Impressive Italy should continue to dominate Northern Ireland

Stuart Dallas and Kyle Lafferty could be key players for Northern Ireland manager Ian Baraclough in Italy.
Pic Colm Lenaghan/Pacemaker

World Cup qualifying Uefa Group C: Italy v Northern Ireland (7.45pm Irish time)

Sometimes fear is inspired by a name alone, a reputation based on past achievements.

Sometimes, though, that trepidation is the result of recent reality.

This is one of those latter occasions.

Forget about Italy being 'four-time World Cup winners'. This current side is very good in its own right.

Forget also about Italian football's reputation for being dour and defensive.

Certainly this Italy are extremely hard to beat, currently on a 22-game stretch without losing, going back to a narrow defeat by Portugal in September 2018.

Yet that streak isn't littered with draws, as you might expect, but includes 17 victories. Indeed there was a record-breaking 11-match winning run in there, with 38 goals for and only four against, culminating in a 9-1 thrashing of Armenia. Italy qualified for Euro 2020 in perfect fashion thanks to 10 of those victories in Group J.

What's more there have only been two 1-0 wins among those 17, both early on in the sequence.

Make no mistake (which is also good advice for the travelling team), the scale of the task facing Northern Ireland tonight is monumental. Italy aren't being talked up based on history, they're a clear and present danger, a team very much on the up under former Manchester City boss Roberto Mancini.

Even if this match happened to be in the 'eternal city' of Rome it would be hard for hope to spring eternal for the visitors.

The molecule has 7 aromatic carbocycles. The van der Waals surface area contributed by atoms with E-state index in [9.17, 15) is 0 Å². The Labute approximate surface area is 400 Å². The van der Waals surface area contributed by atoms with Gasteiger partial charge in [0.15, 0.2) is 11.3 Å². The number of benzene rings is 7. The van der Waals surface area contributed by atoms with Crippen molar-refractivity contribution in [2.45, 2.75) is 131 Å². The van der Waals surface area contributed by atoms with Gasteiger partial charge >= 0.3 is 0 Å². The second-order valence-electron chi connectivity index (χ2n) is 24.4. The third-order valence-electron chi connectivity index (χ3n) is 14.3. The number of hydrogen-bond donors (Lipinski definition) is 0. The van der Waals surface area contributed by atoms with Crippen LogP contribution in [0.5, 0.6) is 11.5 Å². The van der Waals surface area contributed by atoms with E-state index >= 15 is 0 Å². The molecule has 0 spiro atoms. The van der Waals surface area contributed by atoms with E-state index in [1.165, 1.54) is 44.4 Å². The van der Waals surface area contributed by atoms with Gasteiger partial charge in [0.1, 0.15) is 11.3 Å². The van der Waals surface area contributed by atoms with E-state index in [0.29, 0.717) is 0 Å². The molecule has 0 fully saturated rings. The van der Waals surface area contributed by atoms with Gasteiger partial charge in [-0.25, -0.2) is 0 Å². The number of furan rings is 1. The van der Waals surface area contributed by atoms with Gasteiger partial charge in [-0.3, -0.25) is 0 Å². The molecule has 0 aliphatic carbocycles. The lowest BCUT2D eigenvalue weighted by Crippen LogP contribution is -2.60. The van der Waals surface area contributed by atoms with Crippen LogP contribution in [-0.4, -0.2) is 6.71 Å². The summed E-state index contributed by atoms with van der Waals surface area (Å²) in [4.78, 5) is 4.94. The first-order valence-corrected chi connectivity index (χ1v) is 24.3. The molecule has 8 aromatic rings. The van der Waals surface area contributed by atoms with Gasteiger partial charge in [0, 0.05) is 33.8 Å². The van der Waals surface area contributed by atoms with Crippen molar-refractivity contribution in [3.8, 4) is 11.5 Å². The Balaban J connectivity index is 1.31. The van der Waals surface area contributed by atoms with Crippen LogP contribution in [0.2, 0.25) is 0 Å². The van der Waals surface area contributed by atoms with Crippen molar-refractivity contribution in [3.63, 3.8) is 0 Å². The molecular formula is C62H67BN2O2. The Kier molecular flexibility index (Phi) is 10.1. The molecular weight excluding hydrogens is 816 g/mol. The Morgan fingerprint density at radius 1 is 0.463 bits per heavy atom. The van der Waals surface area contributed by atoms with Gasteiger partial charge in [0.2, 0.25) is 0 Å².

The World Cup draw was unkind to NI, but a draw in Parma is the very best they can hope for.

And whichever way you slice it, chances of even a point are transparently thin.

The visitors can only really travel in hope, not expectation.

Since the drawn-out departure of inspirational manager Michael O'Neill last April, his successor Ian Baraclough has enjoyed only one win from eight matches – and that on penalties.

Admittedly, it was an impressive away display against Bosnia & Herzegovina in the Euro play-off semi-final.

It's true too that performances have been better than results, and away performances have been better than the home form.

The new boss's reign began with a 1-1 draw in Romania and, even with a much-depleted side, Baraclough's boys only lost 1-0 to an own goal in Norway, and a plainly offside goal turned the game in the 2-1 loss in Austria.

There's no doubt Northern Ireland have suffered without the presence of the 'Green and White Army', or only having them at Windsor Park in limited numbers.

Yet the absence of fans in the Ennio Tardini Stadium may be a rare positive factor for NI in this tie. The concession of an early goal isn't so bad in an empty ground, for example. Equally, if the hosts are striving for a breakthrough, they won't have a passionate crowd urging them on to victory.

The upside of all the elements in Italy's favour is the lack of pressure, the lack of expectation on the visitors.